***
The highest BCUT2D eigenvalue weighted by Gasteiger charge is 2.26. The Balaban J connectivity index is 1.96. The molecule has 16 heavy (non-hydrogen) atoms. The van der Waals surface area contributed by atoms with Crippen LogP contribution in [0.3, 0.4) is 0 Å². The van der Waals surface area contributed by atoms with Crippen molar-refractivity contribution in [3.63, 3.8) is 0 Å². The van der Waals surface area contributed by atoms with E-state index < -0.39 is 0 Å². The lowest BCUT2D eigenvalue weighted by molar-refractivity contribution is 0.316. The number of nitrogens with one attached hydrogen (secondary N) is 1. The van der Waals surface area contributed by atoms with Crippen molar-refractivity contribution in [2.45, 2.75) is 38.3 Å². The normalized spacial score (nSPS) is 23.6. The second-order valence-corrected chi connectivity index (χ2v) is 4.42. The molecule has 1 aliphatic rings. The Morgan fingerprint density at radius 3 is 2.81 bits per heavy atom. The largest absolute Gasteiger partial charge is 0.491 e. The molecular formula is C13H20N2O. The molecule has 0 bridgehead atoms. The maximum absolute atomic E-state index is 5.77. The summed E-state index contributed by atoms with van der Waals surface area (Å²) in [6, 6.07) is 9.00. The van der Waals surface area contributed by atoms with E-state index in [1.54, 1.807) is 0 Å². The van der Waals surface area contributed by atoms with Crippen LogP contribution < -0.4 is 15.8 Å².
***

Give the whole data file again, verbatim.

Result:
The highest BCUT2D eigenvalue weighted by Gasteiger charge is 2.26. The Balaban J connectivity index is 1.96. The molecule has 16 heavy (non-hydrogen) atoms. The van der Waals surface area contributed by atoms with Crippen LogP contribution in [0.3, 0.4) is 0 Å². The van der Waals surface area contributed by atoms with Crippen molar-refractivity contribution in [3.63, 3.8) is 0 Å². The van der Waals surface area contributed by atoms with E-state index < -0.39 is 0 Å². The lowest BCUT2D eigenvalue weighted by molar-refractivity contribution is 0.316. The number of nitrogens with one attached hydrogen (secondary N) is 1. The van der Waals surface area contributed by atoms with Crippen molar-refractivity contribution in [2.45, 2.75) is 38.3 Å². The normalized spacial score (nSPS) is 23.6. The second-order valence-corrected chi connectivity index (χ2v) is 4.42. The molecule has 1 aliphatic rings. The Morgan fingerprint density at radius 3 is 2.81 bits per heavy atom. The largest absolute Gasteiger partial charge is 0.491 e. The molecular formula is C13H20N2O. The molecule has 0 bridgehead atoms. The maximum absolute atomic E-state index is 5.77. The summed E-state index contributed by atoms with van der Waals surface area (Å²) in [6, 6.07) is 9.00. The van der Waals surface area contributed by atoms with E-state index in [1.54, 1.807) is 0 Å². The van der Waals surface area contributed by atoms with Crippen LogP contribution < -0.4 is 15.8 Å².